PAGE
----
A Family Affair
Game shows have
always been part of my life. I sat next to my dad
watching Jack and Wink ask insanely easy questions from
7 to 7:30. And yes, even at the age of five years old,
they were still insanely easy. After the hour, he'd go
back to studying for the bar, and I'd go to sleep.
In 1999, Millionaire was sweeping the country. Some of
my friends got into it, others didn't. But the show
managed to do something I hadn't seen since the reruns
of "Press Your Luck" on the USA Network. On night four,
David Honea was struggling with that pesky $32,000
question that sapped away all of his lifelines. My
sister was sitting there, right with me, hoping that
David would come up with the right answer. He did, of
course, and things were never as exciting as those two
weeks in August and November, but my sister has never
since volunteered to watch a game show with me in the
And then there's "family time."
Whenever all four of us (me, Sis, Dad and Stepmom) are
together for dinner, there's something that we do
together if we're home. From 7 to 8 we watch Wheel of
Fortune (yeah, I know...) and Jeopardy! Dinner is always
ready at 6:55, and we're set in time for the opening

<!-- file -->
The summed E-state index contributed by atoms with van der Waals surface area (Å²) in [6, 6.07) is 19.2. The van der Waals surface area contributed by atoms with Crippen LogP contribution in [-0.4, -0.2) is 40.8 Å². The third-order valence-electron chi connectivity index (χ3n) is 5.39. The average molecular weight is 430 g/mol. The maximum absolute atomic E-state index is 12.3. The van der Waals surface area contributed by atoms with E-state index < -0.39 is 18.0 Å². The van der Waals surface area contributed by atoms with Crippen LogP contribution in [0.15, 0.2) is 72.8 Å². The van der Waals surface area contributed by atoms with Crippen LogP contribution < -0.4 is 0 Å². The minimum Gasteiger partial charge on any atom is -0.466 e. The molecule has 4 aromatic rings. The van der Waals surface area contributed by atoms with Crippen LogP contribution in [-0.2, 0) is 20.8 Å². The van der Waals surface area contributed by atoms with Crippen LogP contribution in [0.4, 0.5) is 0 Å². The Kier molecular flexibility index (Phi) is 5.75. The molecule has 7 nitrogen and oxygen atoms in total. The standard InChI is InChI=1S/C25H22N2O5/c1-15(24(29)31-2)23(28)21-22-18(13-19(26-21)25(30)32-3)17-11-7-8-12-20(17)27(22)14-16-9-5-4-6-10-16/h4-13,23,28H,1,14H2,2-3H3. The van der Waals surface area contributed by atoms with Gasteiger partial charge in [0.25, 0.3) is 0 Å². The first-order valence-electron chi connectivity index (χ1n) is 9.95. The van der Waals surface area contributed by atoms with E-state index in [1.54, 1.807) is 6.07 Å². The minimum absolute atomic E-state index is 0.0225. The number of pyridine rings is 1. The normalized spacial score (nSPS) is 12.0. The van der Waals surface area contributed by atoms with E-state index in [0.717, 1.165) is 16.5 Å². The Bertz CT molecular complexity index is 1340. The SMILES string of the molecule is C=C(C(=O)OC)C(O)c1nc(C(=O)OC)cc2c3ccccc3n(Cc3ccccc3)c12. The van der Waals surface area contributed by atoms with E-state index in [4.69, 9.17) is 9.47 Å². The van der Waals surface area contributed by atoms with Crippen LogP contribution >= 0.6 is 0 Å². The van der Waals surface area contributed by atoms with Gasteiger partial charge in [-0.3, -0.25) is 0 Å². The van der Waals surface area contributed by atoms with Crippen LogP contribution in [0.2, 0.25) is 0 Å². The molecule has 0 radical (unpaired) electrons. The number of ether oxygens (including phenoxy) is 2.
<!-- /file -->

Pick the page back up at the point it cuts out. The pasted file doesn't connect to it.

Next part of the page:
toss-up. Wheel is when we all get a chance to catch up
with each other: what happened that day, what plans we
have for the weekend, and so on. This is possible
because wheel is a fairly slow game, with lots of down
time- the wheel spinning, commercials and all. This
isn't possible during Jeopardy, because the questions
come fast and furious, so conversation is necessarily
kept to a minimum.
Most families would have their dinner around the table,
and think of eating while watching television, or in the
master bedroom as preposterous. You can also bet that
the kids didn't have much fun, and the parents didn't
get much information out of them either. Everyone loses.
Our way is great: I get to show off for the family while
playing with Wheel, everyone gets together for an hour
each day and we all have a good time. Everyone wins.
I have no reason not to believe that game shows are
going to be a big part of my life from now on. If I get
married, she's going to have to be OK with that, but
hopefully she'll enjoy them as well. I have lots of life
left to live, and many game shows to watch, some of
which haven't even been created yet.
Travis Eberle worships at the altar of Merv regularly. E-mail him at firstname.lastname@example.org.